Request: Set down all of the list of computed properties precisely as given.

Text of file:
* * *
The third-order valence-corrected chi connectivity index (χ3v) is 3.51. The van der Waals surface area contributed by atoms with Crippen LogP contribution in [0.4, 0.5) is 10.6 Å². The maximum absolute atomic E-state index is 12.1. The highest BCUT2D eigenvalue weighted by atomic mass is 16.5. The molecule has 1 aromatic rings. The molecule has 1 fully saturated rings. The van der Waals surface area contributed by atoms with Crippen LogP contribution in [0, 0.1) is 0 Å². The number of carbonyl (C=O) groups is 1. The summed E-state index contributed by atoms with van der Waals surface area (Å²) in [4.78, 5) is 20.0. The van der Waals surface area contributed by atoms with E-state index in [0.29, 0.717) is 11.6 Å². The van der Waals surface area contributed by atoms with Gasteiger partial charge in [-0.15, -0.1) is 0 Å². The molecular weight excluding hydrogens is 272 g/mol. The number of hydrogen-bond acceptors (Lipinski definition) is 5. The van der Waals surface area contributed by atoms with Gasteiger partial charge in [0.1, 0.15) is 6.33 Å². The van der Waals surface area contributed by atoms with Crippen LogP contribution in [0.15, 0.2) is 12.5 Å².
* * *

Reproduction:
The third-order valence-corrected chi connectivity index (χ3v) is 3.51. The van der Waals surface area contributed by atoms with Crippen LogP contribution in [0.4, 0.5) is 10.6 Å². The maximum absolute atomic E-state index is 12.1. The highest BCUT2D eigenvalue weighted by atomic mass is 16.5. The molecule has 1 aromatic rings. The molecule has 1 fully saturated rings. The van der Waals surface area contributed by atoms with Crippen LogP contribution in [0, 0.1) is 0 Å². The number of carbonyl (C=O) groups is 1. The summed E-state index contributed by atoms with van der Waals surface area (Å²) in [4.78, 5) is 20.0. The van der Waals surface area contributed by atoms with E-state index in [0.29, 0.717) is 11.6 Å². The van der Waals surface area contributed by atoms with Gasteiger partial charge in [-0.15, -0.1) is 0 Å². The molecular weight excluding hydrogens is 272 g/mol. The number of hydrogen-bond acceptors (Lipinski definition) is 5. The van der Waals surface area contributed by atoms with Gasteiger partial charge in [0.1, 0.15) is 6.33 Å². The van der Waals surface area contributed by atoms with Crippen LogP contribution in [0.15, 0.2) is 12.5 Å².